Organic Rankine Cycle
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Publication Name: Organic Rankine Cycle Waste Heat Solutions And Opportunities In Natural Gas Compression
Original File Name Searched: Compressor_Article_2015.pdf
Page Number: 001
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Organic Rankine Cycle Waste Heat Solutions And Opportunities In Natural Gas Compression > The renewable energy source BY JOHN FOX
t takes a significant amount of en- ergy to transport the ever-growing supply of natural gas in the United
States from where it is produced to where it is consumed. At each natu- ral gas compression station there are multiple opportunities to con- vert the existing waste heat streams to additional electricity for the site and potentially more horsepower for increased compression and plant throughput. The existing waste heat streams can be converted to more power with no added fuel or emis- sions, using technology that is prov-
en and established worldwide. Organic Rankine Cycle (ORC) tech- nology has been around for decades, but only recently established itself as a proven source of power gen- eration from low-temperature waste heat streams. Such heat streams are
John Fox is the chief executive officer at ElectraTherm. He holds a BS in mechani- cal engineering and a master’s degree in engineering mechanics from Penn State University. He also has an MBA from the University of Pittsburgh.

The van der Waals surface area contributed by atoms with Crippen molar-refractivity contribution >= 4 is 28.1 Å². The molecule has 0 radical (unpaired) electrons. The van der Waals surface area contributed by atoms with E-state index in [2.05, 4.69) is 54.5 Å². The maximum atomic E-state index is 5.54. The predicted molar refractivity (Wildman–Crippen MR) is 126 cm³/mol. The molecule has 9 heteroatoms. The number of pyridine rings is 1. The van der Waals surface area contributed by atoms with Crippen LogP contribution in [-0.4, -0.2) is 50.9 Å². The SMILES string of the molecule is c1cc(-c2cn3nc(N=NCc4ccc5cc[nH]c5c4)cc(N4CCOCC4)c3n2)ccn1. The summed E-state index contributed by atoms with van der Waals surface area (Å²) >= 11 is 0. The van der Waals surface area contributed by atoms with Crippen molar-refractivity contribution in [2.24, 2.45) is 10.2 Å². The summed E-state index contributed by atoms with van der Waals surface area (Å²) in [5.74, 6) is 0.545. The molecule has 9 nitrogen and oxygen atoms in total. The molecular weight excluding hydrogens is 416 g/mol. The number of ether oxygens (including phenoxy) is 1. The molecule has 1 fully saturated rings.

commonly found on reciprocating en- gines, where an ORC generator can increase engine performance and de- crease fuel consumption by convert- ing the engine’s jacket water and/or exhaust into additional electricity for the site. The typical engine runs at ap- proximately 35% efficiency, resulting in considerable waste heat from the jacket water and the exhaust.
Engine applications include prime power production in remote areas, island and developing nations, bio- gas gen-sets such as landfill and wastewater treatment plants, and renewable biofuels. The thousands of natural gas compression engines across the globe provide a great op- portunity for waste-heat-to-power. The abundance of waste heat in its many forms provides for the renew- able you already have.
Because ORC generators work as cooling devices, they can act as the engine’s radiator, essentially working as a “radiator with a payback.” For all engine applications, there is an as- sociated cost of cooling the engine, either in horsepower provided by the
engine or in electricity purchased from the grid. By adding an ORC to an en- gine installation, the parasitic load of cooling the engine can be greatly re- duced or even eliminated. The ORC turns the cost of cooling into the pay- back of cooling.
Excess heat abounds
Most industrial processes, though designed with efficiency in mind, shed excess/unused heat in some form and in significant amounts. Heat may originate from boilers, engines, fur- naces, incinerators, etc., or it may originate from other processes, in- cluding gas compression, chemical reactions and more.
The majority of the heat resulting from the combustion of fuel in an in- ternal combustion engine is lost in the coolant and exhaust, each of which represents an opportunity for heat re- covery (Figure 1). This level of heat rejection is common to diesel, gas, or biomass-powered reciprocating en- gines. Exhaust stack gases from virtu- ally all combustion processes (ovens,
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